The Americans with Disabilities Act (ADA) celebrates its 25th anniversary this year. The civil rights approach to disability incorporated in the ADA challenges the all too prevalent views of US society that people with disabilities are to be the objects of pity, charity, and medical intervention. It also challenges the common view of what constitutes a disability.
The ADA was supported by a diverse community, with members from a variety of backgrounds in terms of race, income, and political affiliation. But they shared a similar experience of discrimination and faced similar prevalent societal responses to their disabilities—exclusion, low expectations, and limited opportunity to participate fully and meaningfully in all that US society offers.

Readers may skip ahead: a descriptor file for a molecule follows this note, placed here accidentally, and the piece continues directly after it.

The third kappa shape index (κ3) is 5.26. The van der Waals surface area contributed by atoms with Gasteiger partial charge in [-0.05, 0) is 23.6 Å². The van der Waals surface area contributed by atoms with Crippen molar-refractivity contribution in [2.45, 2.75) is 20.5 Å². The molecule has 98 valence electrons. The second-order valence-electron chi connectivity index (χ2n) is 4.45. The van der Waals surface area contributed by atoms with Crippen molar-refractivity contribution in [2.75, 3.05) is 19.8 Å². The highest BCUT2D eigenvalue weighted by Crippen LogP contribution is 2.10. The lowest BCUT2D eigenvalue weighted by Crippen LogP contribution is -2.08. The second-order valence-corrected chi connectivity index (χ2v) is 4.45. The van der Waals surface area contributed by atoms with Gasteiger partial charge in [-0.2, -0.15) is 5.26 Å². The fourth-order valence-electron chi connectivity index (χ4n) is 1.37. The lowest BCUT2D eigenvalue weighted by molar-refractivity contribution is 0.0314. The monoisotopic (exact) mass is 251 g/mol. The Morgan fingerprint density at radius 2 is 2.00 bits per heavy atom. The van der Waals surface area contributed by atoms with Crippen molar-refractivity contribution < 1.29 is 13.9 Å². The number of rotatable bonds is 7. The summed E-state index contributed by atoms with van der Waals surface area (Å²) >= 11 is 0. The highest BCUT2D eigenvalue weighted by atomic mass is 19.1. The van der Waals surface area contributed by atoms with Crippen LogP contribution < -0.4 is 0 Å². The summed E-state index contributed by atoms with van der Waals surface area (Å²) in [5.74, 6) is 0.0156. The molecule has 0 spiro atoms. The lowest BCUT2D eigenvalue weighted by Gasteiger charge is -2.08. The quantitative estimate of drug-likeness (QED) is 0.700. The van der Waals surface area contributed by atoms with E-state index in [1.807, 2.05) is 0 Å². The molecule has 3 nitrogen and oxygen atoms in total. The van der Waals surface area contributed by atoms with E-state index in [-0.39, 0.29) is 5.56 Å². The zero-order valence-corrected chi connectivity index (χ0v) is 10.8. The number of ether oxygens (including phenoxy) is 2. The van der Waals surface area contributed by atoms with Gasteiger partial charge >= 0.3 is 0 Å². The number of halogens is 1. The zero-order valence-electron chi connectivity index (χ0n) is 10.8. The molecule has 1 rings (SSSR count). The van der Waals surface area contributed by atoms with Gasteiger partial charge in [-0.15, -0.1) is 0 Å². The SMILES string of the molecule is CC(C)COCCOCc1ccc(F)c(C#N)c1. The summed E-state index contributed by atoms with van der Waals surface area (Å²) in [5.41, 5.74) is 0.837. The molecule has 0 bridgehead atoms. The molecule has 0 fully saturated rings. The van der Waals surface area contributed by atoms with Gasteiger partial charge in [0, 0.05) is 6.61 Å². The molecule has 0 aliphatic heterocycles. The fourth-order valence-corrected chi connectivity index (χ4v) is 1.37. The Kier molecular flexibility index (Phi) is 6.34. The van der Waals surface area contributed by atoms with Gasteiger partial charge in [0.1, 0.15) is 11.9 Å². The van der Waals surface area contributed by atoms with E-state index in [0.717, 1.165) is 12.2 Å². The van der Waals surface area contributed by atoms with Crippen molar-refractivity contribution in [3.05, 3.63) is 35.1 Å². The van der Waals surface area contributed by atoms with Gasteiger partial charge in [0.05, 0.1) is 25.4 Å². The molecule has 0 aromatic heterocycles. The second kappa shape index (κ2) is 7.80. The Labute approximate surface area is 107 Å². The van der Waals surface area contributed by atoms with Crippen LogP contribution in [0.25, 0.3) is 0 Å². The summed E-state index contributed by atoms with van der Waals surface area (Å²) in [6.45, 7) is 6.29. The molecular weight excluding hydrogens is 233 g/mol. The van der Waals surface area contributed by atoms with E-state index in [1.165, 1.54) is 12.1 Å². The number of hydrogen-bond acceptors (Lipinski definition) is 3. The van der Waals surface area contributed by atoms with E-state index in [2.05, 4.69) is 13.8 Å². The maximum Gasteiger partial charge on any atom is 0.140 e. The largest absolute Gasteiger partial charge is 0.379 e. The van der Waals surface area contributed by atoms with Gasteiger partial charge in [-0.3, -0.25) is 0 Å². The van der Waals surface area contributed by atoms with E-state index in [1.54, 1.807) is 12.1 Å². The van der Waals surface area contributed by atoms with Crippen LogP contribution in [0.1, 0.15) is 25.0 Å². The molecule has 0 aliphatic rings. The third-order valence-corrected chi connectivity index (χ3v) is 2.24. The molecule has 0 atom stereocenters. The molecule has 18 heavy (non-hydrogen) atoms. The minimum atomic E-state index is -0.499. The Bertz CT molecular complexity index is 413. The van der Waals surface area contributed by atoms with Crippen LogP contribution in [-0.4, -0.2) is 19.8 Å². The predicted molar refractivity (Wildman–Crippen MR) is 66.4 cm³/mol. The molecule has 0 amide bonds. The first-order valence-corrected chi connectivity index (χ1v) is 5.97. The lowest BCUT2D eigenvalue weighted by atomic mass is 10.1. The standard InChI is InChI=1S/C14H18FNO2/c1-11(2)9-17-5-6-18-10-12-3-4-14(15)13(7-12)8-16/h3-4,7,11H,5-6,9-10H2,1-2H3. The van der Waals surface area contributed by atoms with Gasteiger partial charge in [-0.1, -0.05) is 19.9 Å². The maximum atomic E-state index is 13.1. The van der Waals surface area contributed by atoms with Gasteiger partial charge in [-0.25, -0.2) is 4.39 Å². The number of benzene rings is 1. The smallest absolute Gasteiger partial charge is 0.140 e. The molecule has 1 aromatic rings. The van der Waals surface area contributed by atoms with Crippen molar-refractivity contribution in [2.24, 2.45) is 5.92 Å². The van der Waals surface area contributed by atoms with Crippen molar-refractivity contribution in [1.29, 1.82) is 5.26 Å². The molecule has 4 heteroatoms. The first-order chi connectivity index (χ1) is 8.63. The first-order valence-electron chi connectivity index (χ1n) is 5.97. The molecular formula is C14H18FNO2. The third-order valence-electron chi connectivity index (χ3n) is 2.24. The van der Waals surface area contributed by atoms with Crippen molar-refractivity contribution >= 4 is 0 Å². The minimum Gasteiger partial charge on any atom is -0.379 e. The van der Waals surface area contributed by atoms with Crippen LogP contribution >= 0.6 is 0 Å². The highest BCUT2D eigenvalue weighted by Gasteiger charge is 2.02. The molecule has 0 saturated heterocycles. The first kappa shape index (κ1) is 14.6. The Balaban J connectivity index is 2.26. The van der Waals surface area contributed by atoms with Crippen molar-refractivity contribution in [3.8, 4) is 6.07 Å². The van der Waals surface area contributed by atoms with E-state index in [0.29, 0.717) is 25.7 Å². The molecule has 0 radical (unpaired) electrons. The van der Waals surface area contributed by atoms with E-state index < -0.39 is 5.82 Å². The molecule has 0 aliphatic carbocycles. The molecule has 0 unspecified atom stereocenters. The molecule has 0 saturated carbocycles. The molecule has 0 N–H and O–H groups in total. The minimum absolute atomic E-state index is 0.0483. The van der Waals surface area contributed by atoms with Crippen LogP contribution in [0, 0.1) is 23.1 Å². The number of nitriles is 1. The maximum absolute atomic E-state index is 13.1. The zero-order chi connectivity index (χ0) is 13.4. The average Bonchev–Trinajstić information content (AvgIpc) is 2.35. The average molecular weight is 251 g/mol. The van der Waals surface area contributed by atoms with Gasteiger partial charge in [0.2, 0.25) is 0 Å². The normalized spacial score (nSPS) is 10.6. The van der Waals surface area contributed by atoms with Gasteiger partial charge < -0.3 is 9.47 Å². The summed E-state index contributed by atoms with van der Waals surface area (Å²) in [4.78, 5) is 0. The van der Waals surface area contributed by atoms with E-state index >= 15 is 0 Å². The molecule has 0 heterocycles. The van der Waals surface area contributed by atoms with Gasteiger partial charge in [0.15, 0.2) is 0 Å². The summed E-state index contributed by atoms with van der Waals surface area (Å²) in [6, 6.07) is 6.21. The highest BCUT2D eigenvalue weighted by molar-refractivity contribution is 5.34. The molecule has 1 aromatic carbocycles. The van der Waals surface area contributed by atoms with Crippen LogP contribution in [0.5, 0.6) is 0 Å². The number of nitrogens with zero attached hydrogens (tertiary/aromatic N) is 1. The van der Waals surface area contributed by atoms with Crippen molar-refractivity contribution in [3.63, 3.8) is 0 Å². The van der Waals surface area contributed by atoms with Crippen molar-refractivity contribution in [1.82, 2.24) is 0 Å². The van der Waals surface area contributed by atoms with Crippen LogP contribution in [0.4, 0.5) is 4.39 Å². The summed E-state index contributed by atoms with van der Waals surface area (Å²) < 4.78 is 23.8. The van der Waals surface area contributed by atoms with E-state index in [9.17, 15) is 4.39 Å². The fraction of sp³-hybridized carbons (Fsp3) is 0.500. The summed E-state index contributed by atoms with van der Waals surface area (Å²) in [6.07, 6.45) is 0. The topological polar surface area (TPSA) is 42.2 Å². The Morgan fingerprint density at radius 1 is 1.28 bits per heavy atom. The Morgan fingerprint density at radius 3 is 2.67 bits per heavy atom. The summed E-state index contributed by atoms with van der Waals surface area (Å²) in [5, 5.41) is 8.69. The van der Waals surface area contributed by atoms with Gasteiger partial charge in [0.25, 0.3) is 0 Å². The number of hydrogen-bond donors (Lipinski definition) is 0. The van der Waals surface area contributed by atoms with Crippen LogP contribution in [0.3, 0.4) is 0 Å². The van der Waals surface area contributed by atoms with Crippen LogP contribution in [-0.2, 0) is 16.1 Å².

Hill E, Goldstein D. The ADA, Disability, and Identity. JAMA. 2015;313(22):2227–2228. doi:10.1001/jama.2015.4936